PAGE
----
Circus Center is a nonprofit founded in 1984 by Wendy Parkman and Judy Finelli as a project of the world-renowned Pickle Family Circus. For over 30 years, Circus Center has inspired passion for the circus arts with programs and classes at all levels in acrobatics, flying trapeze, hand-balancing, contortion, juggling, teeterboard, wire-walking, clowning, and anything in the air, upside down, backwards, and seemingly impossible.

Xiaohong Weng
Xiaohong Weng started training in gymnastics at the age of seven, before he joined the famed Nanjing Acrobatics Troupe. He learned many traditional Chinese acrobatics acts, such as Chinese Pole, Chair-balancing, Hoop Diving, Chinese Lion Dance, and Partner Hand-balancing. As a skilled tumbler and hand-balancer, Xiaohong has performed extensively in China and internationally. For the last decade, he has been a senior instructor at Circus Center where he runs the youth circus. Currently, Xiaohong performs with Jennings McCown.

Veronica Blair
Regardless of whether you are privileged, poor, young, or old, circus speaks to the dreamer in all of us, forcing us to deny ego and evolve into better human beings.

—Veronica Blair, Aerialist and Founder of The Uncle Junior Project
www.veronicablair.com
www.unclejuniorproject.com

An aerialist of elegance and true excellence, Veronica Blair has performed with world-renowned groups in various productions around the world, including UniverSoul Circus, AntiGravity, Universal Studios Japan, and AFRIKA! AFRIKA! Blair’s first performance was at age 17, which made her one of the youngest professional African American trapeze artists in the U.S. She started her training at age 14 at Circus Center’s Youth Circus where she now teaches on staff as an aerial specialist. Blair is currently working on The Uncle Junior Project.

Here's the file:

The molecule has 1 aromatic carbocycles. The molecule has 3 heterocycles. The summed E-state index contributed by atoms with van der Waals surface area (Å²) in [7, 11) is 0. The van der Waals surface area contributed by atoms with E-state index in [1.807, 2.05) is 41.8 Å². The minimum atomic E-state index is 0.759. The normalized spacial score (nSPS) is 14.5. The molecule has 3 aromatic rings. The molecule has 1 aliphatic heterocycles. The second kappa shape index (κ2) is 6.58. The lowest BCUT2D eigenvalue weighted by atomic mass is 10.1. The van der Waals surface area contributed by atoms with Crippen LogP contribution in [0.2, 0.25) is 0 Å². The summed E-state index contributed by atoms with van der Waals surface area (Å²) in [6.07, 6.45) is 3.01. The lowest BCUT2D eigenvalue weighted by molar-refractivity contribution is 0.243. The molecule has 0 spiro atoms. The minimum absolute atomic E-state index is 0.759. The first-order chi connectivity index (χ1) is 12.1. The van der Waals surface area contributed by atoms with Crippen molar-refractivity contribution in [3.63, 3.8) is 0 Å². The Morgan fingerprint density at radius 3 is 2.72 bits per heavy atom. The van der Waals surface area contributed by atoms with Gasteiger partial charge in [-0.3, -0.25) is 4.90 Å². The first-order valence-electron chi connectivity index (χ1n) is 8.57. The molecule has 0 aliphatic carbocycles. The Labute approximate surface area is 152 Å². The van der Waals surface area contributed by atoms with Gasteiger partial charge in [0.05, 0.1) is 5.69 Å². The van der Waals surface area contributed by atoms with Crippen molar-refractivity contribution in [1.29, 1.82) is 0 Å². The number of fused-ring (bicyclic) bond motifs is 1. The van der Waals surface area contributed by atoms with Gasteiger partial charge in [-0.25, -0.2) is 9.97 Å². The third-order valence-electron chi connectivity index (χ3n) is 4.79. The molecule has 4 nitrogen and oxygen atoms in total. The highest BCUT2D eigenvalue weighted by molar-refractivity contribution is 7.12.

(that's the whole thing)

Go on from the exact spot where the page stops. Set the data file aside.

The Uncle Junior Project
The Uncle Junior Project follows Blair as she amazes audiences around the country. This film project unveils an important legacy in the long history of the American circus—the African American circus performers who paved the way for her and so many others under the Big Top. Central to Veronica’s inspiration is the legendary circus performer, Emanuel “Uncle Junior” Ruffin who has never been properly honored or acknowledged for his extraordinary contributions. Ruffin played a pivotal and historic role in the social and artistic revolution that brought entertainers of color into the mainstream.

Jarrel “Chumbinho” Phillips is an Arts and Culture Correspondent at Reimagine RP&E, curator of How We Play and founder of AVE (avesidea.org). All photos in this essay were taken by him, unless otherwise noted. Christine Joy Ferrer did the original design and layout of How We Play, which has been condensed for RP&E.

Endnotes

  1. Kane, Pat. What is ‘The Play Ethic’? The Play Ethic. Web. 27 July, 2014.
  2. Else, Perry. The Value of Play. New York: Continuum International Publishing Group. 2009. Google Books. Web. 27 July, 2014.
  3. Brown, Stuart. Play. New York: Avery, Penguin Group. 2009.
  4. “Play Quotes.” The Strong National Museum of Play. Web. 27 July, 2014.
  5. Gonzalez-Mena, Janet. Child, Family, and Community: Family-Centered Early Care and Education. New York: Merrill Publishing Company. 1993.
  6. Huizinga, Johan. Homo Ludens: A Study of the Play-Element in Culture. Boston: Beacon Press. 1955.
  7. Ibid.
  8. “Play Quotes.” Strong Museum of Play.
  9. Brown, S. Play.
  10. Huizinga, J. Homo Ludens.
  11. Erik Erikson Biography (1902-1994). Kendra Cherry. About Education. Web. 27 July, 2014.
  12. Huizinga, J. Homo Ludens.